All About Soft Jerkbaits and Stickbaits
article by Kenny Covington
This may be hard for people to believe, but in 1985 there was no such thing as a soft plastic jerkbait or stickbait. There wasn’t a Zoom Fluke or a Yamamoto Senko. No one knew about dead sticking or wacky rigging. These were unheard methods to catch bass. But it didn’t take the bass fishing world long to take notice.
When the first soft plastic jerkbait, the Slug-Go, was introduced in the late 1980s, being young and already quite set in my ways, I swore I wouldn’t throw it. I had heard about it and had even been given a couple of packs at a tournament, but I considered them to be a gimmick, so I wasn’t jumping on the bandwagon.
My uncle was fishing this new lake at the time called Caney and was catching bass after bass on a Slug-Go copycat he was making at his house. By using a new lure and his own color creations, he was catching fish that were not conditioned to seeing something brand new, so it made fishing fun and catching them quite easy. Now, close to 30 years later, even though many fishermen catch fish on these soft plastics, because the fish are more pressured and smarter, today’s fishermen are tweaking and finding more and more ways to effectively use them.
The advantage of the Slug-Go is its unique design as well as the profile and weight of the lure. Diving jerkbaits, such as Smithwick’s Rogue, were effective fish catchers, because the lip of the lure created an erratic action once it was jerked under the water. The idea behind the bait was to create a soft plastic lure that would get the same results as the hard jerkbait. With the Slug-Go, the fisherman could incorporate the action but yet the lure would respond erratically causing the fish to strike out of impulse and instinct.
Over a period of years the Slug-Go slowly began to fall by the way side, being replaced by another soft jerkbait called a Zoom Super Fluke. The Super Fluke is by far and away the most popular choice among soft jerkbait enthusiasts in our part of the country, and it is hard to argue the baits effectiveness. It is one of the few soft plastic jerkbaits that catches just as many fish as it seductively falls vertically through the water column as it does being worked horizontally near the surface.
It was only when Gary Yamamoto introduced the fishing world to the Senko did fishermen realize that sometimes the best way to work a bait is to let the bait work itself. Designed after the tracings of a ball point pen the Senko was probably the one bait responsible for the “dead sticking” technique.
One thing fishermen need to guard against when using a Senko is overworking the lure. The Senko’s built in shimmering fall means that very little action is needed to be imparted by the fishermen for the lure to be effective. This is where the “dead sticking” term comes from. Allow the lure to work for you, and the results will speak for themselves.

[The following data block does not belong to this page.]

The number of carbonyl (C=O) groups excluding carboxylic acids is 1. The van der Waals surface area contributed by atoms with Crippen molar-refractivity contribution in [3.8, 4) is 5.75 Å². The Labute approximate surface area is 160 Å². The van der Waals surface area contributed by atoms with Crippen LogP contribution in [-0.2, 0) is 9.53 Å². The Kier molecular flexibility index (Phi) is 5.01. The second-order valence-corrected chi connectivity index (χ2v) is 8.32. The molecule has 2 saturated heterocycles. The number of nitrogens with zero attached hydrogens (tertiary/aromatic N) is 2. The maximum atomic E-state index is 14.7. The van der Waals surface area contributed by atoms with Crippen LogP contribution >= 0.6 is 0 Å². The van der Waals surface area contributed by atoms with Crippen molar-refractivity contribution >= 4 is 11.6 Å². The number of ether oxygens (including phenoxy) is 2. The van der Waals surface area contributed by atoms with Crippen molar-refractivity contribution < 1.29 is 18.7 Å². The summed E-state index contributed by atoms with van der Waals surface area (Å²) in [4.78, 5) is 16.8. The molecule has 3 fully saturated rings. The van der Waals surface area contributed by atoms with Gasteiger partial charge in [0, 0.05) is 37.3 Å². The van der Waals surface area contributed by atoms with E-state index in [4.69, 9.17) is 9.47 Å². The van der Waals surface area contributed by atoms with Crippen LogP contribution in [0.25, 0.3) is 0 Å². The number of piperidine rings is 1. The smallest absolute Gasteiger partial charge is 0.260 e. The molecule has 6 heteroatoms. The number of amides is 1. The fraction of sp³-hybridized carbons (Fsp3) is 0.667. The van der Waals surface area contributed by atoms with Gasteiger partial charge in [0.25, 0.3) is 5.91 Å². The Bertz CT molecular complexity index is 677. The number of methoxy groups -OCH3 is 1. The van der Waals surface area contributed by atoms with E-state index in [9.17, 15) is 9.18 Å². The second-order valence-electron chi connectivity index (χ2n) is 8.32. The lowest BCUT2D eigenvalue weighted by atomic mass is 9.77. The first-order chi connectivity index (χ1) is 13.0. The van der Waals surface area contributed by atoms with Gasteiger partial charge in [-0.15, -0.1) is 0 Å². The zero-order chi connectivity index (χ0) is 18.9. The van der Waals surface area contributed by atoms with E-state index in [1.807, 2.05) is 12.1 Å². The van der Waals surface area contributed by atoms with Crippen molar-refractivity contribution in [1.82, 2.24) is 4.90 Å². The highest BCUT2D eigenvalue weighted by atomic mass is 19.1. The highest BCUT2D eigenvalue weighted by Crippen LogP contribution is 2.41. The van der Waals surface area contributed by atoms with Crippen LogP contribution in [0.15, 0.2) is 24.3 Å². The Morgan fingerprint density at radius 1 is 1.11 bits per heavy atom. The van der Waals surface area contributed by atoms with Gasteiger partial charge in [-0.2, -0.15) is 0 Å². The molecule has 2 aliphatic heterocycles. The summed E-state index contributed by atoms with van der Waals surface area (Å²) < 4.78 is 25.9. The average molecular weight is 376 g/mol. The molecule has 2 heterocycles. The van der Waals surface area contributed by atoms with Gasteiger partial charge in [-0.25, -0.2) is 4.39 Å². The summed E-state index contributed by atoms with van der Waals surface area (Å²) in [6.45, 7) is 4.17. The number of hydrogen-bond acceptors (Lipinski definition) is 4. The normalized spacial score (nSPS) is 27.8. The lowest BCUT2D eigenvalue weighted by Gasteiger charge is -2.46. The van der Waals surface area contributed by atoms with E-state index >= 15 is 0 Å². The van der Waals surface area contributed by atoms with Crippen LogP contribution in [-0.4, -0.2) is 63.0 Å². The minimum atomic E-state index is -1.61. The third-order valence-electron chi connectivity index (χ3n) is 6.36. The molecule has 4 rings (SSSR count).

One reason why these lures are so popular is that the fisherman can use each one and change very little about the tackle needed. Your rod of choice should be a 6 ½ to 7 foot medium heavy action in either casting or spinning, both are good choices. You want the rod to be heavy enough to set the hook on longer casts but to also handle larger size fish that each technique is capable of producing.
Two of the most overlooked aspects of fishing soft plastic jerkbaits and stickbaits are the choices of line as well as the size and style of hook needed. The best all round size line is a 15 lb test. Many fishermen prefer fluorocarbon because of its sinking qualities but I can’t honestly say it generates more strikes. Line choice is generally the fisherman’s preference, just make sure you use a quality one.
The size and style of hook is open to more debate than any other aspect of this type of fishing. Many fishermen like the EWG style of hooks while some argue the offset styles are more effective. Neither are wrong, but make sure the hook you choose is capable of handling the size plastic being used. For instance ,on a Slug-Go you can use up to a 5/0 size hook, where as in a Zoom Super Fluke you may be more effective using a 3/0 hook of the same style and brand. The only constant I have found is that when using a Senko a 4/0 offset thin wire wide gap hook seems to be the best choice.
As with most lure choices, the best color is usually determined by the angler’s confidence. Slug-Go colors in Arkansas Shiner and Black/gold seemed to be the better choices here in our area. When it comes to Senko’s and Flukes, the standard shades of watermelon or green pumpkin, as well as junebug, are always good choices, but don’t be afraid to experiment. It might just pay off on the fish of a lifetime!
I sure hope we were able to give you some tips that will help fill your livewell this month. As always, please be careful on the water and catch one for me. See you next month!